I have truly struggled with my southwest-ish facing side yard. It’s where my two compost bins are located because the afternoon sun really heats things up and it’s a convenient trip from the kitchen to dump scraps.
My first attempt to bring some life and color to this space was a series of butterfly bushes. Epic fail. After the first year I lost one of the bushes. I replaced the lost bush, but by the end of year two all of the bushes were dead. I cut them to the ground and let the bed lay barren for a year while I thought about what I wanted to do.
My second thought was to build a hop trellis and grow some hops for my homebrew. My recent reduction in beer drinking and the subsequent stoppage of homebrewing made that an irrelevant idea. Back to the drawing board. Here is what I was left to work with:
Why not vegetables? Since vegetables are generally annuals I would not need to worry about losing plants to the inevitable winter wind. It’s not a bed that people spend a lot of time looking at, so the aesthetic value of flowering bushes is diminished. Hmmm…..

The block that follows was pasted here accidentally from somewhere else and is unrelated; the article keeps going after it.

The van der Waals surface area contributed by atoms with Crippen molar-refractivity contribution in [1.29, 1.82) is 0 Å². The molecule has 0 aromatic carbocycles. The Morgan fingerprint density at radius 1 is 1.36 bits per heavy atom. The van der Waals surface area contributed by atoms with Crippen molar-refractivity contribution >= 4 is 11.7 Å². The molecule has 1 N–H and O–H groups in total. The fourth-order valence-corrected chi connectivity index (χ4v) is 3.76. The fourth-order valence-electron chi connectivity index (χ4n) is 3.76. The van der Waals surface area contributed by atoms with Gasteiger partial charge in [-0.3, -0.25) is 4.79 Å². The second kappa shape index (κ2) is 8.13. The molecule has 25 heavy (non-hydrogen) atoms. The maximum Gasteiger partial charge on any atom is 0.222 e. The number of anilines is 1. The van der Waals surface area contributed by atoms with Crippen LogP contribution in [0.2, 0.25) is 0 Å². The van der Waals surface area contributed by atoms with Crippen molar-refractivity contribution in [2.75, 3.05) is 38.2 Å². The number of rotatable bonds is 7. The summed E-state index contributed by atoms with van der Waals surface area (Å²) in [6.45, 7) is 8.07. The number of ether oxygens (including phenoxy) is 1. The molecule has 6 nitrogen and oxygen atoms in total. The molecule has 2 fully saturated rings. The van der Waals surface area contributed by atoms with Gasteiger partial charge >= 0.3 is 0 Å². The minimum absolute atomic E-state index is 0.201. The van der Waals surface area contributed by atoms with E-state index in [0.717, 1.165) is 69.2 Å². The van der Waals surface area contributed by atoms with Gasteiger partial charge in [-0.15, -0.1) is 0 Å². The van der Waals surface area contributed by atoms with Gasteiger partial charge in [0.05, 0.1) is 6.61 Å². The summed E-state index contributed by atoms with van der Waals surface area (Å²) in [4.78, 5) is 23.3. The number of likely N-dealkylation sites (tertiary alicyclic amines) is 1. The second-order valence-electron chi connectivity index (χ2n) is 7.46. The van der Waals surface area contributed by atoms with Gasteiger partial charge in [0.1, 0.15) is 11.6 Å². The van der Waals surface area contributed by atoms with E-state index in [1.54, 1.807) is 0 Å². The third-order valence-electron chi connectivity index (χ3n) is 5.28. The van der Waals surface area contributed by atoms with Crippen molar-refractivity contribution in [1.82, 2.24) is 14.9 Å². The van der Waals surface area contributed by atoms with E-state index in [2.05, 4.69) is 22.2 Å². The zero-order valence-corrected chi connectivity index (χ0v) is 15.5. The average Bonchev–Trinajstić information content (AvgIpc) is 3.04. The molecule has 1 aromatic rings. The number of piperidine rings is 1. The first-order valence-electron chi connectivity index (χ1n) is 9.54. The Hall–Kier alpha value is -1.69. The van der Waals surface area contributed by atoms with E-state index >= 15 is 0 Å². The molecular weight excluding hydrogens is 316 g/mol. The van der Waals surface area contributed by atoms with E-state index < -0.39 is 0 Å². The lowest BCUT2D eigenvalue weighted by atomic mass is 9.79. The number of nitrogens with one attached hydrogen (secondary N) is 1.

The first challenge was removing the god damned river rock and landscape fabric. Seriously, this stuff is the worst. The rock just retains heat and provides no benefit to the plants other than keeping weeds down. The landscape fabric actually lets water run off rather than percolating into the soil and it traps dirt on top where weeds eventually take root making the landscape fabric irrelevant. Ugh.
With that dirty, dusty job done things went pretty smoothly. The dirt in the bed was fairly rich, but I still amended it with heaping handfuls on compost and coconut coir. In went three cherry tomatoes, three paste tomatoes, two sweet peppers, two hot peppers, two edamame plants, and four cauliflower starts. A thick layer of shredded cypress mulch on top finished everything off: